Piedmont Research Station to Host Pollinator Field Day Sept. 8

Source: Honeybee photo via www.ces.ncsu.edu.
Source: Honeybee photo via www.ces.ncsu.edu.

The Piedmont Research Station will host Pollinator Field Day on Saturday, September 8, 2018, 1-5pm.

Said North Carolina Agriculture Commissioner Steve Troxler:

“Because pollinators play such a vital role in crop production, it is important to protect and promote their health. This field day is designed to help farmers, beekeepers, urban planners, landscapers and landscape architects, master gardeners, greenhouse growers and others learn more about these valued ag “workers” and how to create habitat for them.”

Attendees will learn about:

  • pollinator habitat for farms
  • pollinators along roadsides
  • constructed pollinator meadows
  • plants that make for good pollinator habitat
  • native bees
  • butterflies and beneficial insects
  • honeybees and beekeeping
  • pesticide application techniques to protect pollinators
  • how to use available technology to map honeybee and specialty crop locations

The Piedmont Research Station is located at 8350 Sherrills Ford Road, Salisbury, North Carolina (Rowan County).

This Pollinator Field Day event is free. To register, go to this EventBrite page. Pesticide credits are available for attending this event.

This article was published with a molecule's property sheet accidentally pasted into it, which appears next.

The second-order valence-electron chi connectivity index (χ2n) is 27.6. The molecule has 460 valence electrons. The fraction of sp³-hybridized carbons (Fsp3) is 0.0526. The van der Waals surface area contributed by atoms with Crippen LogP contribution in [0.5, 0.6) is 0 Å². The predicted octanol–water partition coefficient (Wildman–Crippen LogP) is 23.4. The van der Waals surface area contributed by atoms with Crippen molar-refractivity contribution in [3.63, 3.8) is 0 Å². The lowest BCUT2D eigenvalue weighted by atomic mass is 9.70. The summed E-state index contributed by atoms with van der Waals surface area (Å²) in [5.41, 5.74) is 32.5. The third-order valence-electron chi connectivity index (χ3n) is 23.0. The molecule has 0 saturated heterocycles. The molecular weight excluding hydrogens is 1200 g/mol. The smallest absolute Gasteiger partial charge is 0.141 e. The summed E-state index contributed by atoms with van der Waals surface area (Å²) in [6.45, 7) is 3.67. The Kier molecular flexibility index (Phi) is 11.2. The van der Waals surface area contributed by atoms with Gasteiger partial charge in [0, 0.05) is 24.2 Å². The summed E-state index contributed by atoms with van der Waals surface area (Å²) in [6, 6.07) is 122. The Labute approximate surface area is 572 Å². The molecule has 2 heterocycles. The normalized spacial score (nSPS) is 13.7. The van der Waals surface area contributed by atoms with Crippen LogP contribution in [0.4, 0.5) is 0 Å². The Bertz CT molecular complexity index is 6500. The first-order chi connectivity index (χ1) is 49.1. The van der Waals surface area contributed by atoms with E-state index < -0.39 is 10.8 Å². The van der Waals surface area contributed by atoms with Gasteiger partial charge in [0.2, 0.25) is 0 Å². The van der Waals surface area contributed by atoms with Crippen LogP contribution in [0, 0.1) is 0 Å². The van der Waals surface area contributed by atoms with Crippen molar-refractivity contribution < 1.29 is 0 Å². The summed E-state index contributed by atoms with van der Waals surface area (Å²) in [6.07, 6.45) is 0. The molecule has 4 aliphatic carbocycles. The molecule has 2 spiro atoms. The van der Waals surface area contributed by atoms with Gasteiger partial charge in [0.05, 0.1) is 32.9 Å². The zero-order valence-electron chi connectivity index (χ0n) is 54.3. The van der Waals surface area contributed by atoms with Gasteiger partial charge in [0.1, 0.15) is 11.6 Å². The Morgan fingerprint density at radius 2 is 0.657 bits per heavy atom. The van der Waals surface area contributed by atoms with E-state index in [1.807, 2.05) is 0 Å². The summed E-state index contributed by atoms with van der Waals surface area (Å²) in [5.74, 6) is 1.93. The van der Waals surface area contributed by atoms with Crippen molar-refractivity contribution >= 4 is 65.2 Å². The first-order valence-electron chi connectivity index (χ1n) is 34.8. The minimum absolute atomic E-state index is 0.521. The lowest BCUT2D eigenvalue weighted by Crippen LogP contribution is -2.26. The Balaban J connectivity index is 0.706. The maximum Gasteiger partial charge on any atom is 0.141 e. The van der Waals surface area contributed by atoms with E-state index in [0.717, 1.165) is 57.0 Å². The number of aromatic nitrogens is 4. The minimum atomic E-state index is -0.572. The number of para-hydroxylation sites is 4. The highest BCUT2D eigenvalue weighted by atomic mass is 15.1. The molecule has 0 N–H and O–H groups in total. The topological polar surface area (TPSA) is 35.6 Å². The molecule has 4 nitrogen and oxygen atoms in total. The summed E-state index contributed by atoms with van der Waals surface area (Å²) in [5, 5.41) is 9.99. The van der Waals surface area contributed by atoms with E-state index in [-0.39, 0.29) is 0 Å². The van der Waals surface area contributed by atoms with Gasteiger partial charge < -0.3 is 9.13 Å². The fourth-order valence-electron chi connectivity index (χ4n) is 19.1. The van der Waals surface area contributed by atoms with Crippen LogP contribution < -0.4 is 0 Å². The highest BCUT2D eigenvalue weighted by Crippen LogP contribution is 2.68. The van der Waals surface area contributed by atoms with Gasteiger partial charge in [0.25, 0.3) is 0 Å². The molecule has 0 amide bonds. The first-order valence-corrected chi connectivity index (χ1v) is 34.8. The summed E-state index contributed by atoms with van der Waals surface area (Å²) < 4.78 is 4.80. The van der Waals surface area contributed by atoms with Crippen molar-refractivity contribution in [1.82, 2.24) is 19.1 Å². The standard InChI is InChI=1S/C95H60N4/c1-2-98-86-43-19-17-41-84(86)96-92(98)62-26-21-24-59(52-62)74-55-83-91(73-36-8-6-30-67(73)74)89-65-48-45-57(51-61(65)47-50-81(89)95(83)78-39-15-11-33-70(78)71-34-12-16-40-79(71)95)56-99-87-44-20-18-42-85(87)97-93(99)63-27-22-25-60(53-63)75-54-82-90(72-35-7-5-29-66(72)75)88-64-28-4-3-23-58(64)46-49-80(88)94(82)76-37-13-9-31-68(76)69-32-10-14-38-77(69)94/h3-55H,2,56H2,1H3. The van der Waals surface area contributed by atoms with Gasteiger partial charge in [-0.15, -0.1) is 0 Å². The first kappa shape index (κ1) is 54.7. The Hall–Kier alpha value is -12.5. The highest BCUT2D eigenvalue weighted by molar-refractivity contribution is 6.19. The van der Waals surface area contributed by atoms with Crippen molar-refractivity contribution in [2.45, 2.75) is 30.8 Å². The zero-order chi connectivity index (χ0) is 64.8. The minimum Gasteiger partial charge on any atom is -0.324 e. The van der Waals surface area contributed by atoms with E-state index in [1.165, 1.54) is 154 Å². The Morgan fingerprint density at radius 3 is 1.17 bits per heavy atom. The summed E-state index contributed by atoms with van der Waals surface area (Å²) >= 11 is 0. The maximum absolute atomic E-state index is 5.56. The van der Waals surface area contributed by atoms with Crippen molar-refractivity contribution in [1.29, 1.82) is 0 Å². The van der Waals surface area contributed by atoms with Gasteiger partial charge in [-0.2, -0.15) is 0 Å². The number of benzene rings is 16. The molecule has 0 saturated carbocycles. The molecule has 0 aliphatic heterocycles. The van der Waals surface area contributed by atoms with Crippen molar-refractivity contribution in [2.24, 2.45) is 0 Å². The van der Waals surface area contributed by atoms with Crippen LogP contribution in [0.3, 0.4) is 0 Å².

The Piedmont Research Station is one of several research stations overseen by the NC Department of Agriculture and Consumer Services (NCDA&CS). For more information, visit www.ncagr.gov/research/prs.htm.

 

Source: Kelly Snider, Piedmont Research Station

What Are Pollinators?

Pollinators are living things — not just insects — that visit flowers and gather pollen and/or move pollen (even inadvertently) from one plant to another. Pollination is what allows flowers to be fertilized so that a plant, bush, or tree may reproduce (make seeds, sometimes inside an edible pod/fruit).

When you hear pollinators, you likely think of bees. They are the pollinators that move among the garden, yard, field, and woods picking up pollen to take back to their hives — where some bees produce honey. In the process of gathering pollen, bees spread it from flower-to-flower and allow the flowers to be fertilized and eventually produce garden vegetables/fruits, orchard fruits, vine fruits, ribes, legumes, nuts, and other seeds.

Bees are not the only pollinators, though. You may be surprised to learn that many other living things — even disliked ones — assist with pollination and the continuation of plant reproduction.  In addition to bees, butterflies and moths (and their offspring/caterpillars)  are pollinators. Even flies, wasps, mosquitoes (disliked), and miscellaneous crawling bugs help to pollinate our world.

Birds, too, can be pollinators. As NC’s beautiful ruby-throated hummingbirds make their rounds sipping from flowers, they spread pollen around.

In some areas, tree fruits are pollinated by bats and the insects that they chase/eat. If you’ve ever eaten a banana, a bat may be partly responsible for the existence of your snack.

To find out more about pollinators, including native North Carolina pollinators, see this NCDA&CS pollinators/protection overview (PDF).

About Guest Author or Contributor 581 Articles
Guest or one-time reporters, release authors, and anonymous article writers.